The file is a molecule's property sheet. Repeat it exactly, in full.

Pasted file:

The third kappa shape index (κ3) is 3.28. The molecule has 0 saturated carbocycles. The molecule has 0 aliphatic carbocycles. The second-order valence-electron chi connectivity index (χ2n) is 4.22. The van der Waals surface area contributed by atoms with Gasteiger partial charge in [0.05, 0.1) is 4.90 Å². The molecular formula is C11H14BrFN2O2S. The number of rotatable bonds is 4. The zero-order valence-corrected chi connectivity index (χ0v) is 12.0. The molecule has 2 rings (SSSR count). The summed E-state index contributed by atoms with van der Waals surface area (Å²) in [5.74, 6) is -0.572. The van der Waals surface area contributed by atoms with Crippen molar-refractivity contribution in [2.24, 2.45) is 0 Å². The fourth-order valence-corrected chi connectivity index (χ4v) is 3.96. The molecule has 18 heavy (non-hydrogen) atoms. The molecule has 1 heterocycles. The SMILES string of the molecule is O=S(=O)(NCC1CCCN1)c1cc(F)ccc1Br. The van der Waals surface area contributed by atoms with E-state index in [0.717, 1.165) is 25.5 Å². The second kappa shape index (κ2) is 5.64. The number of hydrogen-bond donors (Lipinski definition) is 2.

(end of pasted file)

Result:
The third kappa shape index (κ3) is 3.28. The molecule has 0 saturated carbocycles. The molecule has 0 aliphatic carbocycles. The second-order valence-electron chi connectivity index (χ2n) is 4.22. The van der Waals surface area contributed by atoms with Gasteiger partial charge in [0.05, 0.1) is 4.90 Å². The molecular formula is C11H14BrFN2O2S. The number of rotatable bonds is 4. The zero-order valence-corrected chi connectivity index (χ0v) is 12.0. The molecule has 2 rings (SSSR count). The summed E-state index contributed by atoms with van der Waals surface area (Å²) in [5.74, 6) is -0.572. The van der Waals surface area contributed by atoms with Crippen molar-refractivity contribution in [2.24, 2.45) is 0 Å². The fourth-order valence-corrected chi connectivity index (χ4v) is 3.96. The molecule has 18 heavy (non-hydrogen) atoms. The molecule has 1 heterocycles. The SMILES string of the molecule is O=S(=O)(NCC1CCCN1)c1cc(F)ccc1Br. The van der Waals surface area contributed by atoms with E-state index in [0.717, 1.165) is 25.5 Å². The second kappa shape index (κ2) is 5.64. The number of hydrogen-bond donors (Lipinski definition) is 2.